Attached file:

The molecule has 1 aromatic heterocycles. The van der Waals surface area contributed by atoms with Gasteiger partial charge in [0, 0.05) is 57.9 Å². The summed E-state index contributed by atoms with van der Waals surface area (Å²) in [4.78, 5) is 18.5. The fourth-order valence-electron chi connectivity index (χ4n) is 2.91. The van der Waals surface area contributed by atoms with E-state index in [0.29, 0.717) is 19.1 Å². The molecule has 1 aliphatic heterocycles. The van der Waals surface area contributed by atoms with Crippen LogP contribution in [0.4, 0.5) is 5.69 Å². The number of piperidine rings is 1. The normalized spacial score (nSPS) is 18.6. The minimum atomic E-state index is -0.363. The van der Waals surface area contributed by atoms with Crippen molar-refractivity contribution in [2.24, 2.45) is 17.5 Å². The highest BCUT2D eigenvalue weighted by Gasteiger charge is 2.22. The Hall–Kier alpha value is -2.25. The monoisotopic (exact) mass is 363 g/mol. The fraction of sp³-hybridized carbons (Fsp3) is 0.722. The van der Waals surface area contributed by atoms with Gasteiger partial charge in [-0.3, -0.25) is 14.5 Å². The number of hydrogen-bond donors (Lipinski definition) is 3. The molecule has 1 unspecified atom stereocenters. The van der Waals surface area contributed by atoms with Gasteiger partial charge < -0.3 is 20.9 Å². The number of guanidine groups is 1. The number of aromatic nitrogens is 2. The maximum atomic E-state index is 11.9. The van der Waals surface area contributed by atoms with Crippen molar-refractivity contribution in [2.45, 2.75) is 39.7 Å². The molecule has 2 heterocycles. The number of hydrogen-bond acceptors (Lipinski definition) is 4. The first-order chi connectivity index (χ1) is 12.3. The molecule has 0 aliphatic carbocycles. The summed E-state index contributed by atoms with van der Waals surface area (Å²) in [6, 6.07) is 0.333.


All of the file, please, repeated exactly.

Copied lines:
The molecule has 1 aromatic heterocycles. The van der Waals surface area contributed by atoms with Gasteiger partial charge in [0, 0.05) is 57.9 Å². The summed E-state index contributed by atoms with van der Waals surface area (Å²) in [4.78, 5) is 18.5. The fourth-order valence-electron chi connectivity index (χ4n) is 2.91. The van der Waals surface area contributed by atoms with E-state index in [0.29, 0.717) is 19.1 Å². The molecule has 1 aliphatic heterocycles. The van der Waals surface area contributed by atoms with Crippen LogP contribution in [0.4, 0.5) is 5.69 Å². The number of piperidine rings is 1. The normalized spacial score (nSPS) is 18.6. The minimum atomic E-state index is -0.363. The van der Waals surface area contributed by atoms with Crippen molar-refractivity contribution in [2.24, 2.45) is 17.5 Å². The highest BCUT2D eigenvalue weighted by Gasteiger charge is 2.22. The Hall–Kier alpha value is -2.25. The monoisotopic (exact) mass is 363 g/mol. The fraction of sp³-hybridized carbons (Fsp3) is 0.722. The van der Waals surface area contributed by atoms with Gasteiger partial charge in [-0.3, -0.25) is 14.5 Å². The number of hydrogen-bond donors (Lipinski definition) is 3. The molecule has 1 unspecified atom stereocenters. The van der Waals surface area contributed by atoms with Gasteiger partial charge < -0.3 is 20.9 Å². The number of guanidine groups is 1. The number of aromatic nitrogens is 2. The maximum atomic E-state index is 11.9. The van der Waals surface area contributed by atoms with Crippen molar-refractivity contribution in [2.45, 2.75) is 39.7 Å². The molecule has 2 heterocycles. The number of hydrogen-bond acceptors (Lipinski definition) is 4. The first-order chi connectivity index (χ1) is 12.3. The molecule has 0 aliphatic carbocycles. The summed E-state index contributed by atoms with van der Waals surface area (Å²) in [6, 6.07) is 0.333.